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So I'm quite new to Japanese, and I'm having a blast being able to understand some basic compound words based on individual kanji, and in some cases the process is quite straightforward. However, I don't want to get carried away because I understand that of course kanji can have, in some cases, many readings, so I could sometimes end up with complete nonsense.

That being said, in the particular case of my question, is it reasonable to assume that the 食 in 月食/日食 can be interpreted as the moon/sun being "eaten" during an eclipse or is there another reason to use this kanji? I have read that a different kanji was used before (at least for lunar eclipse, 月蝕), but I haven't been able to find an explanation about the etymology itself or to verify that it is indeed as simple as it looks.

Thanks in advance !!

  • 1
    I don't know if you've ever read it, but in the manga Toriko there's a fairy tale about a グルメ日食 which is supposedly an event where a colossal demon awakens and devours the sun. – Cat Jul 5 at 18:13
  • Didn't know of it, I looked it up now, that's an interesting observation, thanks ! – JPB Jul 7 at 3:25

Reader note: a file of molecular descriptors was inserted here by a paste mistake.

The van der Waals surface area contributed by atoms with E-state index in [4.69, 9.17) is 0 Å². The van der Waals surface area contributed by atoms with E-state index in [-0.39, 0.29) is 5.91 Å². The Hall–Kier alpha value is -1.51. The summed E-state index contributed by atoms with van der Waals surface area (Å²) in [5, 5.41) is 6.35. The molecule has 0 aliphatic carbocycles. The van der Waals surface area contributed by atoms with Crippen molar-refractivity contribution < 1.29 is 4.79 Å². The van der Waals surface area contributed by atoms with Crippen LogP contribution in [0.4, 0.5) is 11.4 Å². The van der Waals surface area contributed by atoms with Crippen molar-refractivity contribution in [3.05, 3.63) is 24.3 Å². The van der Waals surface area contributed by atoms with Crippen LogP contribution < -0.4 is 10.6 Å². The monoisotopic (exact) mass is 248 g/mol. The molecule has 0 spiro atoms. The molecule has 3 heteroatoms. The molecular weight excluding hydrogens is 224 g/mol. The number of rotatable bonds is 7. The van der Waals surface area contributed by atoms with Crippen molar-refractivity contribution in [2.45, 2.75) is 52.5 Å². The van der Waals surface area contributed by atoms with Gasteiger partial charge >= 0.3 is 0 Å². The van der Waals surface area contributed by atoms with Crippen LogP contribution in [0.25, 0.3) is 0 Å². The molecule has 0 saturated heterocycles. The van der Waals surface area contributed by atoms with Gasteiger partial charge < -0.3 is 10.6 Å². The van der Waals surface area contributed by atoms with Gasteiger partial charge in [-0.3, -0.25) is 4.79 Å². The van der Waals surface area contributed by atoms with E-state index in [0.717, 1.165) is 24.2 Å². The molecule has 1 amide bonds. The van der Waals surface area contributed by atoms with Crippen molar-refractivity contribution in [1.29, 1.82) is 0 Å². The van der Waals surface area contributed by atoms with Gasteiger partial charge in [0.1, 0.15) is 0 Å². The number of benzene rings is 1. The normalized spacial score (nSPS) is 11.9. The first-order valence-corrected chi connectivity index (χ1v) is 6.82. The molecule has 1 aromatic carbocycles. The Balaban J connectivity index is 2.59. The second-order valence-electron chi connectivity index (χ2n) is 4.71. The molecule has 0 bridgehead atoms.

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Rather than interpreting「食」as its original meaning eaten, it is probably more accurate to interpret it for its secondary meaning that developed in Old Chinese: wear away, corrode, damage [something]. This is the same kind of semantic extension as English (e.g. acid eats away at metal > corrosion). Thus, eclipses are a wearing away of the sun or moon.

Apart from eclipses,「食」was very early on used to describe similar phenomenon, such as the transition from a full moon to a new moon. From the Book of Changes:

易經・豐卦・彖曰》:「日中則昃,月盈則食」

When the sun reaches the meridian [i.e. noon], it thus travels west [i.e. sets]. When the moon becomes full, it thus fades away.

The wear away, corrode sense is now written as「蝕」, so「食」is the original and older form of the character used in the meaning eclipse.


In contrast to the later-formed character 「蝕」, eclipses were known as「食」since the Shang dynasty. Eclipses were often interpreted as omens of some sort, and whether or not they were auspicious were corroborated by oracle bone divinations. From 《甲骨文合集》33694, read from the bottom sentence then the top sentence:

癸酉貞:日月又(有)食,隹(唯)若?

Divination on 癸酉 day, it is asked: If the sun or moon is eclipsed, is this an auspicious sign?

癸酉貞:日月又(有)食,⿱非𠬜若?

Divination on 癸酉 day, it is asked: If the sun or moon is eclipsed, is this not an auspicious sign?

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  • I see, that is a great explanation, especially for the different kanji usage. Thank you very much ! – JPB Jul 4 at 10:25

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